In today’s Money Morning…BP isn’t the only one ditching Russian oil and gas…battery beneficiaries…going nuclear for good…and more…
With no end in sight for the conflict in Ukraine, questions over the future of global energy markets remain in flux.
On the one hand, we’re seeing much of the West boycott Russia’s oil and gas. Most of which is being self-imposed rather than due to any effect from sanctions.
I’ve mentioned before how BP, for example, has decided to sell its Russian assets. The oil major has seemingly used this war as an easy way to exit the sector. It’s an interesting move that could lend a lot of credence to their recent musings about greener energy solutions.
Either way, though, BP isn’t the only one ditching Russian oil and gas.
Vitol — the world’s biggest oil merchant — has stated that it too plans to abandon Russia.
The wind down will begin within a matter of months, and they will cease trade altogether by the end of the year. It’s a dramatic turn of events for a company that relies so heavily on these assets.
In the short term, this will obviously wreak havoc on oil prices. We’re already seeing that unfold before our eyes right now.
What I believe investors should be far more interested in, though, is the long-term ramifications.
Because as I’ve alluded to before, we’re seeing one of the biggest disruptions to energy markets ever…
As Selva detailed yesterday, battery metals and battery solutions in general are still running hot.
Investors have been piling into this sector in the past 12 months. This includes many of the key materials like lithium, nickel, cobalt, and more.
But as Selva pointed out, once we start seeing automakers and other big firms pour capital into mining and production of these minerals, things could really kick off. That’s an important distinction for not only investors like yourself, but also energy markets.
Expect to see some of the big names in energy — like BP, Shell, and ExxonMobil — all begin to ramp up their involvement in this space.
It seems fairly obvious that these big businesses are looking to hedge their bets on both sides of the energy debate.
And with Russian oil becoming untradeable in the eyes of the West, investment in new solutions will be required. Otherwise, Europe, in particular, will face some serious challenges in energy security to come.
Indeed, as we’ve seen this week, the EU is already putting in place emergency measures.
The establishment of the new ‘EU Energy Purchase Platform’ is just one example:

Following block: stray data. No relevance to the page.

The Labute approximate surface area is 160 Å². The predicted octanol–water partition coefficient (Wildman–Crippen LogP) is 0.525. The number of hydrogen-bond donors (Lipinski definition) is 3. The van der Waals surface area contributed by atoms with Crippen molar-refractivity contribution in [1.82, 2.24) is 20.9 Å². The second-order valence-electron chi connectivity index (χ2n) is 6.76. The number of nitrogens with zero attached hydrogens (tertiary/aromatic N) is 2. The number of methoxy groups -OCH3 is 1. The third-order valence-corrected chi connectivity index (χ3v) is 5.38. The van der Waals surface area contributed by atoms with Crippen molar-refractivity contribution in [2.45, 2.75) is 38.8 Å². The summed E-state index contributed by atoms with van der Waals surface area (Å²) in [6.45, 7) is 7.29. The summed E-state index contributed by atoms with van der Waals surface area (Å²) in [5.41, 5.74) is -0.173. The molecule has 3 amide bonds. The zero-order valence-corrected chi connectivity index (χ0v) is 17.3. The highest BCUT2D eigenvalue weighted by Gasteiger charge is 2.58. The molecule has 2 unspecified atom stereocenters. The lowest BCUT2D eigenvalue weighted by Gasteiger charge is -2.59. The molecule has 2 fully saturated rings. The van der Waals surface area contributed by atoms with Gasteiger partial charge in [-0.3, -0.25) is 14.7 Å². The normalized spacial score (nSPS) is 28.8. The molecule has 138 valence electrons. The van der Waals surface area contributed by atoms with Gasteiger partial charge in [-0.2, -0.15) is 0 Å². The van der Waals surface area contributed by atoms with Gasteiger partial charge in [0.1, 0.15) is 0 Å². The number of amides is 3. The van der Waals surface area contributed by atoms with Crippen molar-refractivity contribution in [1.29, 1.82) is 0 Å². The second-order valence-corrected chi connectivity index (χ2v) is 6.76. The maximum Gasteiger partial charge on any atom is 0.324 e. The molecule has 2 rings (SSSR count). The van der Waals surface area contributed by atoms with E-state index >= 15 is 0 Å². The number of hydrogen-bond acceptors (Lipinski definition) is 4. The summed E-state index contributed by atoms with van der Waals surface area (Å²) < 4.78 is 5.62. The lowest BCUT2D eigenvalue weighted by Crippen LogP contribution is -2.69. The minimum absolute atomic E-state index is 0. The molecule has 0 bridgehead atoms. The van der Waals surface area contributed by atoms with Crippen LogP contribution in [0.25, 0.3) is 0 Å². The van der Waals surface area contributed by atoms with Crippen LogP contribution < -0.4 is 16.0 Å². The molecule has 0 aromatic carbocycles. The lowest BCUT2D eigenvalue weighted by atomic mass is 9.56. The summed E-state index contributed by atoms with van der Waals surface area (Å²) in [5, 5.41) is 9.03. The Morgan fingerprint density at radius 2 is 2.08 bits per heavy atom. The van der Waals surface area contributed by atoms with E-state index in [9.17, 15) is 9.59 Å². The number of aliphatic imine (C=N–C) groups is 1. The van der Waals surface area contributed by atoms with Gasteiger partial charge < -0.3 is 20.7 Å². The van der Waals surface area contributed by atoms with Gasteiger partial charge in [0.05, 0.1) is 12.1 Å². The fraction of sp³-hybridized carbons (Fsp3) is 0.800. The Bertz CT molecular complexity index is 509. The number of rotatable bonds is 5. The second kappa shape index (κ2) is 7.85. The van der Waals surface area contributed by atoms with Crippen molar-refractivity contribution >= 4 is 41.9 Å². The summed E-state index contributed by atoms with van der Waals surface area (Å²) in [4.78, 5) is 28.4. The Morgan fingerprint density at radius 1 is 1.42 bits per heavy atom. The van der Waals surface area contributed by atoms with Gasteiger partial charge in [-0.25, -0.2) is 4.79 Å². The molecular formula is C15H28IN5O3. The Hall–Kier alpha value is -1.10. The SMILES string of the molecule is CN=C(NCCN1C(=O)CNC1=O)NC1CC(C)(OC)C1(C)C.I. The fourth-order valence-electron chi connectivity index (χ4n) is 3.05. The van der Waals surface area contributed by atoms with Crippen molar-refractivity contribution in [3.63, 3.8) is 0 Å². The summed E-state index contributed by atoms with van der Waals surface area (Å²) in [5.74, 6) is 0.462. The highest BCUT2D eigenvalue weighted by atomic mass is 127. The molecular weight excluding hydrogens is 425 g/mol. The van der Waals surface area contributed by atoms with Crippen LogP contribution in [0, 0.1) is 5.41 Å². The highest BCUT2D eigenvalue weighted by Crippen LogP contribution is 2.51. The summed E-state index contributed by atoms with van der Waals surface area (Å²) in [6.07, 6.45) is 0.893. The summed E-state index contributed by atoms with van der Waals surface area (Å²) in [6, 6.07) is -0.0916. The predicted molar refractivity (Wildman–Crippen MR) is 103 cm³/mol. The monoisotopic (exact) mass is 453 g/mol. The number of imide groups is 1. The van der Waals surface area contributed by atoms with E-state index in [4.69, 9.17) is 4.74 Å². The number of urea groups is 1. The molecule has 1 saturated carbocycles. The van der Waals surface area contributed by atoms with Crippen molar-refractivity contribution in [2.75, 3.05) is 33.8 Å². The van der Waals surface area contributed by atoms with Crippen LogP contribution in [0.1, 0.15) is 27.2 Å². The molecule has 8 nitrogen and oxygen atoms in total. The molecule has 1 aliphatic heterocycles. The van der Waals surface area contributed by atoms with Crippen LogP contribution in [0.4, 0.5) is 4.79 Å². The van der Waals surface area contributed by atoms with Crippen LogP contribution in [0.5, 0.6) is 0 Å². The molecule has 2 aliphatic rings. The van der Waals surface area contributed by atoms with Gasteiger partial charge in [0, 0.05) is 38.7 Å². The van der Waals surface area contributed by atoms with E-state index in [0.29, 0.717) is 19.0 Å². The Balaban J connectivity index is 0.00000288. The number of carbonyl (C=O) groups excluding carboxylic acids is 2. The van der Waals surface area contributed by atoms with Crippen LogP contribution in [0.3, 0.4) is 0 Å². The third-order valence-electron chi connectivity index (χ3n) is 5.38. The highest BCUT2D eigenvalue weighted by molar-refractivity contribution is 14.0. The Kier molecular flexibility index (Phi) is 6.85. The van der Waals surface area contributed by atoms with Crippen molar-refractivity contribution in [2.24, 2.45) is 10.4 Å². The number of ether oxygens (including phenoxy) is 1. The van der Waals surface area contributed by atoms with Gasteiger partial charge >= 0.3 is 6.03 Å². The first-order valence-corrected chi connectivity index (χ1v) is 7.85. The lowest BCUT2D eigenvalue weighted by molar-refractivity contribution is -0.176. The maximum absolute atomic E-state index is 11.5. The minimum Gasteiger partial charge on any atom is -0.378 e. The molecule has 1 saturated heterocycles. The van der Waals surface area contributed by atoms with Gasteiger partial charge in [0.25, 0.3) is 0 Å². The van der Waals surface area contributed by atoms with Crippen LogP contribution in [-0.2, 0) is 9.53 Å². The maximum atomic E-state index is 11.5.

‘In order to secure the EU’s energy supply at affordable prices in the current geopolitical context and to phase out dependency on Russian gas, the European Commission has established with the Member States an EU Platform for the common purchase of gas, LNG and hydrogen.’
Again, though, this is a stop-gap solution, in my view. The big changes are going to happen over the coming years and decades…
Going nuclear for good
I’ve said it before, and I’ll say it again: nuclear power seems like the best possible option for Europe right now.
France has already proved just how effective and reliable this energy source can be. Not only providing them with enough power for all who need it, but also enough to become a major energy exporter.
The UK has clearly grasped the situation. Boris Johnson came out late last week with a pledge to build eight new nuclear plants to reduce his nation’s reliance on energy imports.
By 2030, Johnson hopes to turn the UK into a cleaner and greener energy producer. And in doing so, he might just be able to ensure that Britain never needs to source its energy from elsewhere ever again.
For a lot of Australians, though, it’s a topic that few want anything to do with. This is even though we have an entire sector that could be a big beneficiary in all this change.
To quote myself:
‘You can hardly even talk about the idea of nuclear power in this country, let alone propose it as an energy alternative. It is viewed as something incredibly evil that would destroy us.
‘Despite that, though, we’re also one of the biggest miners of uranium — digging up the key material that is required to power nuclear fission reactors.
‘So with that in mind, I think investors should seriously be looking into some of the uranium stocks across the ASX. Because if Europe really does commit to nuclear — which is estimated to require $790.6 billion in investment by 2050 — then local uranium miners could enjoy some big gains in years to come.’
The tides are continuing to turn — and while oil and gas aren’t going away, new energy solutions are becoming increasingly necessary. That’s why investors like yourself need to keep an eye on battery metals, nuclear developments, and much, much more.
Editor, Money Morning
Ryan is also the Editor of Australian Small-Cap Investigator, a stock tipping newsletter that hunts down promising small-cap stocks. For information on how to subscribe and see what Ryan’s telling subscribers right now, click here.